According to a statement released by NASA on Saturday, the likelihood of a risk to “anyone on Earth” from falling satellite debris is extremely low.
According to NASA, some components of the 2,450kg (5,400lb) satellite are anticipated to survive the re-entry but most will burn up.
According to the American space agency, the likelihood of being hurt by falling debris is one in 9,400. The US defense department has predicted that the scientific satellite will fall down on Sunday night at around 18:40 EST (23:40 GMT), give or take 17 hours.
However, the California-based Aerospace Corporation has estimated that the satellite will reenter the atmosphere on Monday morning, US time, with a margin of error of 13 hours, along a track that passes over Africa, Asia the Middle East and the westernmost areas of North and South America.
The Earth Radiation Budget Satellite, known as ERBS, was launched in 1984 on board the space shuttle Challenger.
Although its expected working lifetime was two years, the satellite kept making ozone and other atmospheric measurements until its retirement in 2005. The satellite studied how Earth absorbed and radiated energy from the sun.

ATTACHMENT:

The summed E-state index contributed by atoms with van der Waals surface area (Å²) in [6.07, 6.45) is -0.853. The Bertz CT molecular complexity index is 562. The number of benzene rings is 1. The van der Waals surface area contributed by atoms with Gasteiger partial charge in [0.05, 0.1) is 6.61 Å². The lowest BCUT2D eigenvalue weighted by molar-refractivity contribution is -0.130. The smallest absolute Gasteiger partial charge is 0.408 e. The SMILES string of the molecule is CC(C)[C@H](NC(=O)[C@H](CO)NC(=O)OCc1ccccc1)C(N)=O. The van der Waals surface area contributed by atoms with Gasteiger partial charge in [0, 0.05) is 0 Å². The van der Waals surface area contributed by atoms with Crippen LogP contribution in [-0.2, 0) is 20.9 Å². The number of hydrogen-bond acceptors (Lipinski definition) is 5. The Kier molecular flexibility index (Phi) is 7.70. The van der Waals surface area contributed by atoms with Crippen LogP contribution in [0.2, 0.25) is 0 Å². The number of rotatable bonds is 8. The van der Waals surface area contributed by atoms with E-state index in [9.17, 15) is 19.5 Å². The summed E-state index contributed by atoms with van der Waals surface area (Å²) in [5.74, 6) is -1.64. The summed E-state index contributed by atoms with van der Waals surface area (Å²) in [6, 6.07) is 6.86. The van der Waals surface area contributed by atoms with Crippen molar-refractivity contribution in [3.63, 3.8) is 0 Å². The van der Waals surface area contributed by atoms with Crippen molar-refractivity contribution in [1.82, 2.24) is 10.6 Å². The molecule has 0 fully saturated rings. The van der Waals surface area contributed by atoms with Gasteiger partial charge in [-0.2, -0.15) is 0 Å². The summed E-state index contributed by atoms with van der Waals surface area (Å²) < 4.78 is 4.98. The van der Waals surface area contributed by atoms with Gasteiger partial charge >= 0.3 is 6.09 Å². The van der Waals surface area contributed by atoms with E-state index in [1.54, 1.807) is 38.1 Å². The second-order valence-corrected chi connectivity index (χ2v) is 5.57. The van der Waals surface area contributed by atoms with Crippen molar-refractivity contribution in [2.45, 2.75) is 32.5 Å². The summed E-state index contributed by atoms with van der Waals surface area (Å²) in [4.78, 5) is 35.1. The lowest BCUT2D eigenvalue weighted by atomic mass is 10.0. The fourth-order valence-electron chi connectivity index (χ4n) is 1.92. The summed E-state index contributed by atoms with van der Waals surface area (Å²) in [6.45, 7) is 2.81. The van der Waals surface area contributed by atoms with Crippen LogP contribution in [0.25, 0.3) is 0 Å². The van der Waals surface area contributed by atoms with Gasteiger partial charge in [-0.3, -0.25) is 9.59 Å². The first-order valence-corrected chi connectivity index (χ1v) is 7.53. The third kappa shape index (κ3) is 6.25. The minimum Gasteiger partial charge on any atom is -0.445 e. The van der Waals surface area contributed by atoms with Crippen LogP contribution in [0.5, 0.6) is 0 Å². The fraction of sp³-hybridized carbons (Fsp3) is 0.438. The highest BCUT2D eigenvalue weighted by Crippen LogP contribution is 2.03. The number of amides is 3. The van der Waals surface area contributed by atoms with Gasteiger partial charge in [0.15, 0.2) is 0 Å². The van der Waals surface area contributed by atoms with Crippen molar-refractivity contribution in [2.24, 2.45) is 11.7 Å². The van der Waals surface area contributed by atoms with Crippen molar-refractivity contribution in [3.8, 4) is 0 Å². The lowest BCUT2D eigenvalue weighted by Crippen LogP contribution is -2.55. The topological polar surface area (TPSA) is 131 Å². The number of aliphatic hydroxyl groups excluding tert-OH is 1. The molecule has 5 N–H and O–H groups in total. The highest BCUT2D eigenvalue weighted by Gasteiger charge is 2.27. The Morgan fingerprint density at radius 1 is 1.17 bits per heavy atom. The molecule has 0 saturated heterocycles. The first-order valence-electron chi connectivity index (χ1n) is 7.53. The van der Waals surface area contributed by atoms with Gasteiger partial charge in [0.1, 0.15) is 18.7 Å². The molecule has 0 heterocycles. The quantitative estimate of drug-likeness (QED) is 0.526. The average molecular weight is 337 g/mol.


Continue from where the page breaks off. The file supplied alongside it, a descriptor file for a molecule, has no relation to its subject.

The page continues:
“ERBS far exceeded its expected two-year service life, operating until its retirement in 2005,” NASA said in a statement.
“Its observations helped researchers measure the effects of human activities on Earth’s radiation balance,” NASA said.
The satellite got a special send-off when it was launched from the Challenger 38 years ago.
The first woman in space, US astronaut Sally Ride, released the satellite into orbit using the shuttle’s robot arm.
That same mission also featured the first spacewalk by a US woman Kathryn Sullivan. It was the first time two female astronauts flew in space together.